November 16, 2017

A Cookbook for Machine Learning: Vol 1

This was a busy week, I had no time to read anything new, so I'm sharing a note that I wrote for myself, for no other reason than to understand things better. It's a kind of cookbook of various "transformations" you can apply to a machine learning problem to eventually turn it into something we know how to solve: seeking stable attractors of a tractable vector field.

The typical setup is: you have some model parameters $\theta$. You seek to optimize some objective criterion, but the optimization problem is intractable or hard in one of the ways listed below. You then apply the corresponding transformation to your problem if you can. If your problem is now one you can efficiently optimize, great. If not, you can recursively apply the transformations until it is.

UPDATE: Although I called this post a cookbook, as readers so rightly pointed out, it is too light on details to be considered a cookbook. Consider it as a demonstration of a way of thinking about machine learning research as a compiler that compiles an abstract machine learning objective into the canonical optimization problem of finding stable attractors of a tractable vector field.

For the first batch, I have written up the following problem transformations:

There are many more transformations not included here, like the duality principle, half-quadratic splitting, Lagrangian multipliers, etc. Feel free to leave comments about what else I should include next.

Variational bounds

Typical problem:

My loss function $f(\theta)$ is intractable to compute, typically because it involves intractable marginalization. I can't evaluate it let alone minimize it.


Let's construct a family of - typically differentiable - upper-bounds:
$$ f(\theta) \leq \inf_\psi g(\theta, \psi),
$$ and solve the optimization problem
$$ \theta^\ast, \psi^\ast \leftarrow \operatorname{argmin}_{\theta, \psi} g(\theta, \psi) $$ instead. Technically, once optimization is finished, you can discard the auxiliary parameter $\psi^\ast$ - although often turns out to be meaningful and useful in itself, often for approximate inference such as the recognition model of VAEs.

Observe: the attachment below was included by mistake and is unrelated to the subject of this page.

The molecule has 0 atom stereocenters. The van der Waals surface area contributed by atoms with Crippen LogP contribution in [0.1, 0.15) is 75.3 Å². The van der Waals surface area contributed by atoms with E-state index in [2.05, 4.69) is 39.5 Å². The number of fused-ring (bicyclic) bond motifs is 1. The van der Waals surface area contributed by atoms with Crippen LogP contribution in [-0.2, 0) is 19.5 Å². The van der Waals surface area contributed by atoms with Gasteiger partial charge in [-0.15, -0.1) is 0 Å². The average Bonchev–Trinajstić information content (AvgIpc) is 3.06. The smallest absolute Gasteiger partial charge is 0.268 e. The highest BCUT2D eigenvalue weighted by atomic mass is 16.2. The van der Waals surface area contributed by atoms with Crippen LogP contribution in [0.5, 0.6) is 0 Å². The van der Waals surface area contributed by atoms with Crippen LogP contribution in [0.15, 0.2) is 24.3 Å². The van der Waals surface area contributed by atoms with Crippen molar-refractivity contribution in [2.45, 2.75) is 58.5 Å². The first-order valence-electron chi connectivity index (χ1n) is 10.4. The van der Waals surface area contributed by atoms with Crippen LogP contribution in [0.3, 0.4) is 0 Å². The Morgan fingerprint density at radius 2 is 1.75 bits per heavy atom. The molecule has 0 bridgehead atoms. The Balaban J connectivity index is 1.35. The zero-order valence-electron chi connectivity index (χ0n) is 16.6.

Tricks of the trade:

Jensen's inequality: The mean value of a convex function is never lower than the value of the convex function applied to the mean. Generally appears in some variant of the standard evidence lower bound (ELBO) derivation below:

\begin{align} - \log p(x) &= - \log \int p(x,y) dy \\ &= - \log \int q(y\vert x) \frac{p(y,x)}{q(y\vert x)}dy \\ &\leq - \int q(y\vert x) \log \frac{p(y,x)}{q(y\vert x)} dy \end{align}

Reparametrization trick: In variational inference we often encounter gradients of the form: $$ \frac{\partial}{\partial \theta_i}\mathbb{E}_{x \sim q_\theta}\left[f(x, q_\theta(x))\right], $$ where the pdf of the variable appears in the integrand. If we can find a function $h:(\mathcal{E}, \Theta)\mapsto \mathcal{X}$ which is differentiable w.r.t. its second argument, and probability distribution $p_\epsilon$ over $\mathcal{E}$ which is easy to sample from, such that the following holds:
$$ x = h(\epsilon, \theta), \epsilon \sim p_\epsilon \iff x \sim q_{\theta},
$$ We can use the following reformulation of integrals we often encounter in variational upper bounds.
$$ \frac{\partial}{\partial \theta_i}\mathbb{E}_{x \sim q_\theta}\left[f(x, q_\theta(x))\right] = \mathbb{E}_{\epsilon \sim p_\epsilon}\left[ \frac{\partial}{\partial \theta_i} f(h(\epsilon, \theta), q_\epsilon(h(\epsilon, \theta)))\right] $$ A Monte Carlo estimators to this expectation typically have substantially lower variance than REINFORCE estimators to the same quantity.

Adversarial games

Typical problem:

I can't estimate my loss function $f(\theta)$ directly from samples, typically because the loss function depends on the pdf of the data distribution or that of my model, or both.